This figure resides in the large parish church of Melbourne Derbyshire. It is mentioned in Ghosts and Legends of the Peak District and Images of Lust. Images of Lust does not categorise it as a Sheela but describes it as "near exhibitionist". The booklet in the church however describes it as a sheela and assigns the usual "fertility symbol" meaning to it. The church is richly carved and in a good state of preservation. "Images of Lust" includes the "miser" and the "luxuria" figures. The book describes the male luxuria figure as being "once exhibitionist" but in my opinion it never has been, have a look at the photo and judge for yourself. The miser and luxuria figures are duplicated on the side door of the church but have suffered greater weathering. On the main door the luxuria is on the left while on the side door the luxuria is on the right.
The rest of the church is fascinating. Built in the 12th century it is extremely large for a parish church almost a mini cathedral. No one knows quite why it is so large as the parish has never been big enough to need such a large place of worship. The size of the church would seem to suggest that this was a high status building and the quality and number of carvings in the church also attest to this. There are a number pentagrams incised on various stones in the church which are thought to be masons marks. There are also many other Romanesque carvings in the church well worth a look at including a bestial cat. There is also a well preserved medieval painting of a demon. The church has it's own website at http://www.melbourneparishchurch.co.uk/.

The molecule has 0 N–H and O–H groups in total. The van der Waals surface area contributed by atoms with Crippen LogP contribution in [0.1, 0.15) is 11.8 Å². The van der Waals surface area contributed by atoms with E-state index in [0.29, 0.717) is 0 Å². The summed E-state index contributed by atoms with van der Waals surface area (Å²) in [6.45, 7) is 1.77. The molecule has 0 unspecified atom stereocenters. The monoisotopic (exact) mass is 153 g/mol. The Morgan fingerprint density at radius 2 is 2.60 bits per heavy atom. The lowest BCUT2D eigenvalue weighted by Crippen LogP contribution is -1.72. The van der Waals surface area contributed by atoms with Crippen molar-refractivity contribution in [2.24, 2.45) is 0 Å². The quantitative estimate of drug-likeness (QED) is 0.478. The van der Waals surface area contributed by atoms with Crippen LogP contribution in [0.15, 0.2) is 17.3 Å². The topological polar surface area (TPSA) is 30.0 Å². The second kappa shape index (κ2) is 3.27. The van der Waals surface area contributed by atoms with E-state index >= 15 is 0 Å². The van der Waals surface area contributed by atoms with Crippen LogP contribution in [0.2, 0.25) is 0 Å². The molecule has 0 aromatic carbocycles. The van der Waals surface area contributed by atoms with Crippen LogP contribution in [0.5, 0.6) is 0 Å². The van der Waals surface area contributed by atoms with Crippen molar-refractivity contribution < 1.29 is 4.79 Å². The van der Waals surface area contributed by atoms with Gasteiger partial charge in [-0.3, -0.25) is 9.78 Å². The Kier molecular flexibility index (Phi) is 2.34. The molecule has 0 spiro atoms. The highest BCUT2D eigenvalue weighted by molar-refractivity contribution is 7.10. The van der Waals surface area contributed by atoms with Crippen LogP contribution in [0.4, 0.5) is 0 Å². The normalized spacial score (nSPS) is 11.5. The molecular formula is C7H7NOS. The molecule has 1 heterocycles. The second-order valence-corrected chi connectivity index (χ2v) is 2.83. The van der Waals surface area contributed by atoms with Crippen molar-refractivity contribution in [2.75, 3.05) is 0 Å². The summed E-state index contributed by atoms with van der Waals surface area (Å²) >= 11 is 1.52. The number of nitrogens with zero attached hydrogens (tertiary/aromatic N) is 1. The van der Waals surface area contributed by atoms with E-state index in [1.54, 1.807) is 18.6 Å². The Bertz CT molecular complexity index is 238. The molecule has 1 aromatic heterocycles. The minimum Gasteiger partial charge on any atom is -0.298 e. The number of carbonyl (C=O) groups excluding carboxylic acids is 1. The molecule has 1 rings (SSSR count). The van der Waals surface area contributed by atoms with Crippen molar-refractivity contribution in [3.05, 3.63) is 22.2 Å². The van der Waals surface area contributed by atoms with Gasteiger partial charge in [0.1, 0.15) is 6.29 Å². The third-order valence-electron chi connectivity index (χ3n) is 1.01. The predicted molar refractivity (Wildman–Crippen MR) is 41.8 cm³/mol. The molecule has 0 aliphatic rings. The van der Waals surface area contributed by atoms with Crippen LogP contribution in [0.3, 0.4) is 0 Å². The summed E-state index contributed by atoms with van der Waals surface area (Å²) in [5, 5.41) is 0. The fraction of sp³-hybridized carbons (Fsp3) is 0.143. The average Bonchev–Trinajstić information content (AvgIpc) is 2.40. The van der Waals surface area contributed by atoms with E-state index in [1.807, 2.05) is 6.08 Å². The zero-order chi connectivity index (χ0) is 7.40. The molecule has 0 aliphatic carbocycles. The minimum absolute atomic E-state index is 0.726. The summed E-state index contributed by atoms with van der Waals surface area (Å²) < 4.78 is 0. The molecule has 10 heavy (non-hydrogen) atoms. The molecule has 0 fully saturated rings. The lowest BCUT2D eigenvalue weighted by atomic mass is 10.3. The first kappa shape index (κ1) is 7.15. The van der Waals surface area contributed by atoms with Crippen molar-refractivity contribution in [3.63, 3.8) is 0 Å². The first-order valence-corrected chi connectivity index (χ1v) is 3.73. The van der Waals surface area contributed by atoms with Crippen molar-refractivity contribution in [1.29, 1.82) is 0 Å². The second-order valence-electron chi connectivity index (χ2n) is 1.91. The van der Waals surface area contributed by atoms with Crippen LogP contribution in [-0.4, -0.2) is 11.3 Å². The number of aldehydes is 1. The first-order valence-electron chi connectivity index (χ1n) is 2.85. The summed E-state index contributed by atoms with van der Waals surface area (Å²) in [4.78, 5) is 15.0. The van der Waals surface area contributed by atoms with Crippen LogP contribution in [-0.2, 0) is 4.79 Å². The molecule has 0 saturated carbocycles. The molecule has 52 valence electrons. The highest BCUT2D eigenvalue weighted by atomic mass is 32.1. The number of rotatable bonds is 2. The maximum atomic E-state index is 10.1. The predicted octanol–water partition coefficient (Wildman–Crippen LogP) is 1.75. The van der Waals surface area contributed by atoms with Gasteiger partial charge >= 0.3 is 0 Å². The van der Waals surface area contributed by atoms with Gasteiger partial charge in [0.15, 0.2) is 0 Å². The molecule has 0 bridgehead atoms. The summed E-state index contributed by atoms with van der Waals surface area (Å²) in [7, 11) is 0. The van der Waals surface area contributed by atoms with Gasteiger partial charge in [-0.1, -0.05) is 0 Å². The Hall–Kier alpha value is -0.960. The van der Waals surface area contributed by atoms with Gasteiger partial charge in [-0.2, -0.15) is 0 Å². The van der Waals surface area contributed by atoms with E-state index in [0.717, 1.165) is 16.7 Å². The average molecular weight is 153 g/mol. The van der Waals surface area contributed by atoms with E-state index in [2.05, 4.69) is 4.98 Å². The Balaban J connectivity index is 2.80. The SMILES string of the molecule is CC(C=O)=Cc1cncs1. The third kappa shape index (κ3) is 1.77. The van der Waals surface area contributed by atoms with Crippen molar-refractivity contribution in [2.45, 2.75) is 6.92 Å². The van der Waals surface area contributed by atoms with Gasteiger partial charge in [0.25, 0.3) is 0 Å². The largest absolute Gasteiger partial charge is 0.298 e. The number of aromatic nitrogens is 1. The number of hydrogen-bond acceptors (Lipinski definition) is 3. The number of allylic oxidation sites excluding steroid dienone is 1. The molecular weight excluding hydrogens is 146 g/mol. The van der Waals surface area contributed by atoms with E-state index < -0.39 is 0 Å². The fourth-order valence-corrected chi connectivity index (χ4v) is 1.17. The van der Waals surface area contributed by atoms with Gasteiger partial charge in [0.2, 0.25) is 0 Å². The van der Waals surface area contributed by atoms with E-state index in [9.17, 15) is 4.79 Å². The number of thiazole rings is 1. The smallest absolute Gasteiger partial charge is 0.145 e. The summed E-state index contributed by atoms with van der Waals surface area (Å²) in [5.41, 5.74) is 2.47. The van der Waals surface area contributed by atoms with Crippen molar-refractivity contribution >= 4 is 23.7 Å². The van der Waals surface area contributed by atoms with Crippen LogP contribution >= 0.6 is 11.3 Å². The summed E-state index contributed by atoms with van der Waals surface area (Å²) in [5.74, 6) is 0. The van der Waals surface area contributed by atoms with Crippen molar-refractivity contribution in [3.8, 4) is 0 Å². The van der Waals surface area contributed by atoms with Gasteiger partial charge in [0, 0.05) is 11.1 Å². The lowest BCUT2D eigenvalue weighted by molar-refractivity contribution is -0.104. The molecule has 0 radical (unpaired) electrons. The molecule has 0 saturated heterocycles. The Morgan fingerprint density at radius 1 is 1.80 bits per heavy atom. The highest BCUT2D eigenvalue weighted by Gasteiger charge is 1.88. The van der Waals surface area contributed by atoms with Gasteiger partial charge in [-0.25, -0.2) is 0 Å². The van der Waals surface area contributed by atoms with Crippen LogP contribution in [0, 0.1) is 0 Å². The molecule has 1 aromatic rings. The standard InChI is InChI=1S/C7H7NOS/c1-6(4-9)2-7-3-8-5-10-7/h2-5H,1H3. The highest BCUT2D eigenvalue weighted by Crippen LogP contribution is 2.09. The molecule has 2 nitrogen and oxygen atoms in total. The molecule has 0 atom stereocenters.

The carving itself has some very sheela like characteristics the splayed leg position and the positioning of the arms is very much like the Darley Dale and Haddon Hall sheelas which are also in Derbyshire. The carving also has foliage spewing from its mouth which makes more like a "green man" but this characteristic is not unknown in Sheelas as well take for instance the South Tawton figure in Devon. The figure is not human and has more in common with "green man" characteristics than those of a sheela. In the end this will have to go under the "nearly but not quite" column of Sheela carvings.
Miser figure falling to hell
This figure is thought to be a miser falling into hell. This
"miser" definition is due to the D shaped "purse ring" he holds in his
hand. This would have originally have a pouch formed around it with the
loop forming the mouth of the purse. As you can see from the
picture below the purse is present around the side of the capital.
Unfortunately I totally missed this on my initial visit and thought
that pouch was missing indicating that the wealth had dissapeared with
his death yet he was still holding onto the empty purse. Unfortunately
that does not hold true. It's worth comparing this purse with
the object held in the hand of the Romsey
The miser's purse
The duplicate miser figure on the side door of the church. This figure also has a complete purse
Back to the sheela index